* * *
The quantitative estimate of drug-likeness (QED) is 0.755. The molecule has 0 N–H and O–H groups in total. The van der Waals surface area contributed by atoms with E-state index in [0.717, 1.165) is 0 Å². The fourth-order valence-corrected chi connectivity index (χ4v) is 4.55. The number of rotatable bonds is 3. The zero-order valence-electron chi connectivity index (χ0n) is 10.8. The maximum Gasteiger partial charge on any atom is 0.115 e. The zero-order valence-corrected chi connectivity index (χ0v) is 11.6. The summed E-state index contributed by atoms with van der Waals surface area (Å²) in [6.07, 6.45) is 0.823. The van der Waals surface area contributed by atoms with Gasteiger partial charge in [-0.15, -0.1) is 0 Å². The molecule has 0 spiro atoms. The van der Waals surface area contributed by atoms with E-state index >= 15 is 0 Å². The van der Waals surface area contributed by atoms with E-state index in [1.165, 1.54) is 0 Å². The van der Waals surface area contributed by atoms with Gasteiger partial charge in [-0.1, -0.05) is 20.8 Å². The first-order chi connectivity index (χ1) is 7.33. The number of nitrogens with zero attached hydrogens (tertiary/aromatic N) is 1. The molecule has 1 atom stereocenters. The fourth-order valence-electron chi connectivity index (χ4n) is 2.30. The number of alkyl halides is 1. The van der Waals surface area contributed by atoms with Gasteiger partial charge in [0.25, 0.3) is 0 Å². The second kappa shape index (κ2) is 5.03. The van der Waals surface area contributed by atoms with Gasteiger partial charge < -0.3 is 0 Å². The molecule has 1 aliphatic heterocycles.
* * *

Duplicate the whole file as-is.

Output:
The quantitative estimate of drug-likeness (QED) is 0.755. The molecule has 0 N–H and O–H groups in total. The van der Waals surface area contributed by atoms with E-state index in [0.717, 1.165) is 0 Å². The fourth-order valence-corrected chi connectivity index (χ4v) is 4.55. The number of rotatable bonds is 3. The zero-order valence-electron chi connectivity index (χ0n) is 10.8. The maximum Gasteiger partial charge on any atom is 0.115 e. The zero-order valence-corrected chi connectivity index (χ0v) is 11.6. The summed E-state index contributed by atoms with van der Waals surface area (Å²) in [6.07, 6.45) is 0.823. The van der Waals surface area contributed by atoms with Gasteiger partial charge in [-0.15, -0.1) is 0 Å². The molecule has 0 spiro atoms. The van der Waals surface area contributed by atoms with E-state index >= 15 is 0 Å². The van der Waals surface area contributed by atoms with E-state index in [1.165, 1.54) is 0 Å². The van der Waals surface area contributed by atoms with Gasteiger partial charge in [-0.1, -0.05) is 20.8 Å². The first-order chi connectivity index (χ1) is 7.33. The number of nitrogens with zero attached hydrogens (tertiary/aromatic N) is 1. The molecule has 1 atom stereocenters. The fourth-order valence-electron chi connectivity index (χ4n) is 2.30. The number of alkyl halides is 1. The van der Waals surface area contributed by atoms with Gasteiger partial charge in [0.25, 0.3) is 0 Å². The second kappa shape index (κ2) is 5.03. The van der Waals surface area contributed by atoms with Gasteiger partial charge < -0.3 is 0 Å². The molecule has 1 aliphatic heterocycles.